Skip to main content

What Are My Chances of Having a Preemie?

Doctors can determine your risk—or chance—of having a second preterm birth by getting a thorough history and review of your past pregnancies.

In fact, doctors have identified many risk factors for preterm birth. For preterm birth, a risk factor is anything that increases your chances of giving birth to a preemie.

Previous Preterm Births

The biggest risk factor for giving birth to a preemie is having a previous preterm birth. This means that if you’ve given birth to a preemie in the past, you have a much higher chance of giving birth to a preemie again.

For women who’ve had one preemie, their chance of giving birth to another preemie is approximately 35–40 percent. 

Other risk factors for having a preemie include:

  • giving birth to twins or triplets,
  • having fetal abnormalities (medical problems in a fetus) that can cause excess amniotic fluid,
  • having uterine problems (such as your uterus or cervix having an abnormal shape),
  • having vaginal bleeding during your pregnancy,
  • and experiencing premature rupture of your membranes.

A woman’s chances of having another preemie also depend on:

  • How early the preterm birth(s) happened (earlier births = higher risk).
  • The number of preterm births (more preterm births = higher risk).
  • How long it has been since the last preterm birth (shorter time = higher risk).

Does Preterm Birth Run in Families?

Many studies suggest that preterm birth does run in families. Women who were born early themselves have a higher chance of delivering their own infants too.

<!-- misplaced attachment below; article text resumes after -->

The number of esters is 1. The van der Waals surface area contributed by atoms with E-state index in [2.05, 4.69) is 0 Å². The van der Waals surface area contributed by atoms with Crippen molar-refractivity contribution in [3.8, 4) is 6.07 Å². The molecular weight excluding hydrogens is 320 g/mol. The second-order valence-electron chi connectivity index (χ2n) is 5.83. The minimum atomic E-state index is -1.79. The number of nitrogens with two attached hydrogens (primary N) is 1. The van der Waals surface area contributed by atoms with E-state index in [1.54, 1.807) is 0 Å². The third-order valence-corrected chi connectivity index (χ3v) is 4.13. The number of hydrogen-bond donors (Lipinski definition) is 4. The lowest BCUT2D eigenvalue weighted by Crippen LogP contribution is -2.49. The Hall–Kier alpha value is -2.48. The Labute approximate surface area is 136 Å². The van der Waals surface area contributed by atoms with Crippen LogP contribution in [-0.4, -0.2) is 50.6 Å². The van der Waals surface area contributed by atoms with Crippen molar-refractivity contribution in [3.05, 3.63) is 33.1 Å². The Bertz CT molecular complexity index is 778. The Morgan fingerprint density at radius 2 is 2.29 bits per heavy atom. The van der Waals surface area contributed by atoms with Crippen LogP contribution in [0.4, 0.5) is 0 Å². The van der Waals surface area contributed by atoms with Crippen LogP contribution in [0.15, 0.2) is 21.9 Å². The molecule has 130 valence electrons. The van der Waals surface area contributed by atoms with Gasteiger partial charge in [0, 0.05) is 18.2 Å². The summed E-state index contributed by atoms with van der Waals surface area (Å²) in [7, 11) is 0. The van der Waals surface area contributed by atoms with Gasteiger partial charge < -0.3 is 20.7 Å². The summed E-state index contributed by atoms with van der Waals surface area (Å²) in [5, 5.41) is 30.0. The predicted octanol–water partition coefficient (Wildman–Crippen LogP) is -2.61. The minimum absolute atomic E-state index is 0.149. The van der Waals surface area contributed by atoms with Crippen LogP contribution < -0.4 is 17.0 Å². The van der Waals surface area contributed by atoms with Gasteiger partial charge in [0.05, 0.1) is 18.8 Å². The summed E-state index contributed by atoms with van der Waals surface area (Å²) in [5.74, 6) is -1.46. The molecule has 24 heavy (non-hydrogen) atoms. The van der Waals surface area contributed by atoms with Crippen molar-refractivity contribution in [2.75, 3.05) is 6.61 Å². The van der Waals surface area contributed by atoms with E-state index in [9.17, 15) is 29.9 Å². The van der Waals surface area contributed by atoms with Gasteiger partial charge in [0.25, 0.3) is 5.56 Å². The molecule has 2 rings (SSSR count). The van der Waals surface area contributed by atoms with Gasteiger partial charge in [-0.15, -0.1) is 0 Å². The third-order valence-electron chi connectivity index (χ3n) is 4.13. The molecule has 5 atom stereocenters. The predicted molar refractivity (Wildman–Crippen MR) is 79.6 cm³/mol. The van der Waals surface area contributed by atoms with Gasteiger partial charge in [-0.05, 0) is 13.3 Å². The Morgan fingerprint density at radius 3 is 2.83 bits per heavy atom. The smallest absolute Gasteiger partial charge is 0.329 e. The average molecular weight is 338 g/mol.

Recent data has also shown that sisters and female cousins of women who have given birth to preemies have a higher chance of having a preterm birth. 

If you or a member of your family has given birth to a preemie, please contact our clinic so we can assess your own chance of having a preterm birth.

During Your Appointment: Estimating Your Chances of Having a Preemie

During your first visit at the Utah Preterm Birth Prevention Clinic, you will meet with a maternal-fetal medicine specialist who will ask you for a detailed history of your past births and will also review your medical records. Using this information, our specialists will estimate your chance of having a second preterm birth.

Find a Preterm Labor & Birth Specialist

Research Focusing on Women With a Higher Chance For Preterm Birth

The Utah Preterm Birth Prevention Clinic is staffed by researchers, doctors, and clinicians at University of Utah Health Care and Intermountain Health Care. 

Both University of Utah Health and Intermountain Health Care have a long history of participating in clinical trials that have made landmark research discoveries about preterm birth. 

Our physicians also participate in multi-center trials that are designed and funded by the National Institute of Health. These include the Maternal-Fetal Medicine Units Network trials as well as a trial designed by the Genomic and Proteomic Network for Preterm Birth Research. 

When you are being evaluated in our clinic, we will offer you the opportunity to participate in leading-edge research designed to identify the causes of preterm birth and the best treatments for women who are at risk.

Contact the Preterm Birth Prevention Clinic

For patients coming to University of Utah Health, please call the Maternal-Fetal Medicine office at 801-581-8425. You could ask your current physician for a referral to our clinic, and we would be happy to see you. 

The Prematurity Prevention Clinic is located at University of Utah Hospital in the Maternal Fetal Diagnostic Clinic.

Maternal Fetal Diagnostic Clinic

Rm 2185
University of Utah Hospital
50 Medical Drive
Salt Lake City, UT 84132

Intermountain Health Care

Call the Maternal-Fetal Medicine office at IMC at 801-507-7400.

Visit the Maternal Fetal Diagnostics Clinic

Hear From Our Specialists